It is essential for birds to keep their feathers clean.  Hummingbirds bathe frequently and in ingenious ways.  They use rain, sprays of water such as from a water fall, bathe in pools of water on rocks and leaves, fly into and sliding around on wet leaves and moss.

Courtship Rituals and Mating

Female hummingbirds build the nest, lay the eggs and raise the young alone.  The male only provides the genetic material needed for reproduction.  The female goes in search of a male when her nest is nearly complete.  She will leave her nesting area in search of a male.  When she encounters a male, he will greet her with a display of vocalizations and diving.  If she is impressed, she will remain in the area as he moves closer, flying back and forth flashing his gorget (throat feathers) showing is virility.  After mating, the two birds part ways.  The female returns to her nesting area to complete the nest and the male waits the arrival of another female in his territory.


Hummingbirds feed mostly on the nectar of flowers.   They are often found at red or orange tubular flowers such as trumpet creeper, cardinal flower, honeysuckle, jewelweed, and bee-balm, but will feed from many different blossoms of various shapes and colors.  The choose nectar quantity and quality over flower color.  Their beaks and tongues are perfectly adapted to retrieve the sweet liquid.  Tree sap is an ideal alternative to nectar because like nectar, sap is contains sucrose, water, and amino acids in relatively the same proportions.  The ruby-throated hummingbirds’ spring migration follows that of the sapsuckers’.  The hummingbirds arrive at their nesting grounds several weeks before any flowers are in bloom.  They are able to obtain all the energy they need from the sap produced by the efforts of sapsuckers.  Sap wells also serve as refueling stations during fall-migration.  Hummingbirds visit feeders containing sugar water too.  A hummingbird needs to consume more than its body weight in nectar each day.  This requires thousands of visits to flowers and feeders.   Hummingbirds also need proteins, fats and other nutrients that nectar or sugar water cannot provide.  They eat many types of small, soft-bodied insects and arachnids to fill their protein needs.


The shoulder joint, wing structure, and large flight muscles allow the wings to move in a figure-eight motion resulting in the ability to fly forward, straight up, straight down, backward, and hover.  The unusual ability to hover and flight backward is crucial for obtaining nectar from flower blossoms. A hummingbird’s size, ability to rise vertically and depart instantaneously gives the illusion of exceptionally fast flight.  Their top flight speed is 25 miles per hour.  Their speed during escape and courtship dives can more than double their flight speed.


Chemical changes, length of daylight, as well as insect and flower populations play a role in hummingbird migration.  A hummingbird will gain 25-40% of their body weight before they start migration.  Hummingbirds migrate north in the spring to their breeding grounds and arrive in the southern states in February and the northern states in May.  They migrate south to Mexico and Central America in the fall beginning in August and lasting through October.  Males arrive in their seasonal homes before the females. The first thing all hummingbirds will do upon arrival at their destination is fatten up. When the males arrive at their breeding grounds, they will establish a territory and begin looking for females. When the females arrive they will start looking for the best mate and nesting location.  Though hummingbird migration occurs on the same common fly zones, they migrate alone.  They fly generally south until they reach the Gulf Coast.  Then many of them fly over the Gulf, nonstop, to the Yucatan.  Others hug the coastline rather than take the long overwater flight.  They fly during the day and sleep at night. However, when the ruby-throated hummingbirds are flying over the Gulf of Mexico, there is no place to land to rest, an incredible 20-hour nonstop journey of more than 500 miles.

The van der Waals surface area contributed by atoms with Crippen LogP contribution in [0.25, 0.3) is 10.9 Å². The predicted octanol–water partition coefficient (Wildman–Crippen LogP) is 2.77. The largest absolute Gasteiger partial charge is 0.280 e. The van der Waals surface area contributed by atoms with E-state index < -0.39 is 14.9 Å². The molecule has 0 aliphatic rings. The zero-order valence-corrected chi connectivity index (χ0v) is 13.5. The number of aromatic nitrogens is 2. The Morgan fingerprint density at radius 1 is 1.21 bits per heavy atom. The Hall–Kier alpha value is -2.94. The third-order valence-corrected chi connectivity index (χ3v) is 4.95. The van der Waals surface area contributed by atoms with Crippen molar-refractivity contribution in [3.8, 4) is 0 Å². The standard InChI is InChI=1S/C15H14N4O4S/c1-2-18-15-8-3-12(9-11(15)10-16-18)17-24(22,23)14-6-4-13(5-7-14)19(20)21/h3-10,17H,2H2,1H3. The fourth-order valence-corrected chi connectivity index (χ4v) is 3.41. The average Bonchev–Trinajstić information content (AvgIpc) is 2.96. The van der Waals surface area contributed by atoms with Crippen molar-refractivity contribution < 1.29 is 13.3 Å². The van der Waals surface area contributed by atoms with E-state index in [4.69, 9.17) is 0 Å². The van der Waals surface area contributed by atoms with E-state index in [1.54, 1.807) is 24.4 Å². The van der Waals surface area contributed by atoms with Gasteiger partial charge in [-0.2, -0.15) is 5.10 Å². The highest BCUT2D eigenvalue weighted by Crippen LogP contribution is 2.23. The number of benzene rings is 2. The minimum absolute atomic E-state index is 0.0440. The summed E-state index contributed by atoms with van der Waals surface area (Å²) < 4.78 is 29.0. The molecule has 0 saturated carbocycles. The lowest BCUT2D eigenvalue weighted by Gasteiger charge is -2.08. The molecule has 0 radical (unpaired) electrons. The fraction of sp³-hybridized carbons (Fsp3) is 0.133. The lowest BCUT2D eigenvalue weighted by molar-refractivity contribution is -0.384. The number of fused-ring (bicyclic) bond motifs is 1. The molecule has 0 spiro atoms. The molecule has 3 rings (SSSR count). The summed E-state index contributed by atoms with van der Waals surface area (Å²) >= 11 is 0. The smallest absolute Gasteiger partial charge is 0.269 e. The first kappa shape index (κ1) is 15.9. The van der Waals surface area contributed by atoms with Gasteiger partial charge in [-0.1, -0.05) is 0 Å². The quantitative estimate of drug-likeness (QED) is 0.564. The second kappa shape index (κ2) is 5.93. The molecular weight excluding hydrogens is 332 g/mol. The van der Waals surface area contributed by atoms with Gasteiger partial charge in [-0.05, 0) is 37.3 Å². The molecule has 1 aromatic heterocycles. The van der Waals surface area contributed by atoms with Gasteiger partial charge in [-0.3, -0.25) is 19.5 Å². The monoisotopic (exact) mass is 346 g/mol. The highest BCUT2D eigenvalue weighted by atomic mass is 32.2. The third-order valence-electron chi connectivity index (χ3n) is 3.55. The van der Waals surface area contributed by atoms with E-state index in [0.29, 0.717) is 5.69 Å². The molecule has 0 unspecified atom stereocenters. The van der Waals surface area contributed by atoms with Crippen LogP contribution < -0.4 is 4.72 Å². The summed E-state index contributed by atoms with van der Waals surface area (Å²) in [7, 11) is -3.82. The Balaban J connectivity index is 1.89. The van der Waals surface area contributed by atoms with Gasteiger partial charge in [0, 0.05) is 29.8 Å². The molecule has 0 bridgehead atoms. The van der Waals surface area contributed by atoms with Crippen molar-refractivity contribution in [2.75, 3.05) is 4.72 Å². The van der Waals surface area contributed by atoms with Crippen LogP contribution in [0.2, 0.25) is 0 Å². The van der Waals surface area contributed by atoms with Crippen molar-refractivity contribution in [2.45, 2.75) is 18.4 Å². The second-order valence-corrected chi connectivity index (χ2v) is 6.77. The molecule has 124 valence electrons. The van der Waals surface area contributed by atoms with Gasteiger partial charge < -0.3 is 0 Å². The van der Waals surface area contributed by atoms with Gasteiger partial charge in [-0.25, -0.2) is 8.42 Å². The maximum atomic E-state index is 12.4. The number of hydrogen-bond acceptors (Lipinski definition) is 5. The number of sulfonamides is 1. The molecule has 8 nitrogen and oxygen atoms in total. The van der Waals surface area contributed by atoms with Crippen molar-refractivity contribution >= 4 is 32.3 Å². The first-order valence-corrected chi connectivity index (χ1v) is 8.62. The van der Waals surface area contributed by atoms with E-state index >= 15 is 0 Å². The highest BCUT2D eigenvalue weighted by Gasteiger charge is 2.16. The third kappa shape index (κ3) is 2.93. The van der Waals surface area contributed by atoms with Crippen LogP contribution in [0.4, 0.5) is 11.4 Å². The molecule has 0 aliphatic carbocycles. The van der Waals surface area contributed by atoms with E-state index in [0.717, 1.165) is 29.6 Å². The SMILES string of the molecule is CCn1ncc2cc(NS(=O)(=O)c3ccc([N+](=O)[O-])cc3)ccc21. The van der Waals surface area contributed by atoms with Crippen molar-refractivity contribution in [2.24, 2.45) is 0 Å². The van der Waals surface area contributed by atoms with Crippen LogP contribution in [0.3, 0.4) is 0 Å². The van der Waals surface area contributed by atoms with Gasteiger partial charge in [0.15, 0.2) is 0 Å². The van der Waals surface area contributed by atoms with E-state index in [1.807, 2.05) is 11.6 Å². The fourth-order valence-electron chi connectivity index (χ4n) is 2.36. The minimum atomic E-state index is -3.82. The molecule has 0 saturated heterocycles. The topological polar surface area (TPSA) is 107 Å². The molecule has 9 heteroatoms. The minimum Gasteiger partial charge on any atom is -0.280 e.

When a hummer visits a flower, it inadvertently picks up pollen and transports it to a different flower.  However, not all flowers visited by a hummingbird get pollinated.  A hummingbird can drink nectar from a shallow blossom without picking up any grains of pollen.

Reproducing and Raising Young

Nest building, incubating the eggs and feeding the young is the responsibility of the female.  A typical hummingbird clutch contains two eggs laid a few days apart.  The female selects the nesting area and builds the nest before mating occurs.  She will not reuse a previous year’s nest, but will often build a fresh one in the same area.  The nest is roughly the size of a walnut shell made of spider silk, plant down (thistle, cattail, and dandelion) and camouflaged by lichen.

Incubation, the time it takes for the eggs to hatch, is influenced by how much time the female spends on the nest each day and the weather in the nesting area.  When the chicks hatch, they are feed regurgitated insects by the female.  The young develop rapidly and outgrow the nest and leave it when they are 18-20 days old.  The female continues to feed the fledglings for a few weeks.


Hummingbirds have the highest energy output per unit of weight of any warm-blooded animal. They are tiny birds that use a huge amount of energy.  To supply the needed energy, they must feed every few minutes, and they survive the night without food by going into a state of modified hibernation, torpor.  In torpor, the resting heart rate drops, respiration becomes shallow, and temperature plummets.  A hummingbird can save up to 60% of their available energy this way.  It may take more than 20 minutes to fully recover from torpor.  Then the first order of business is food.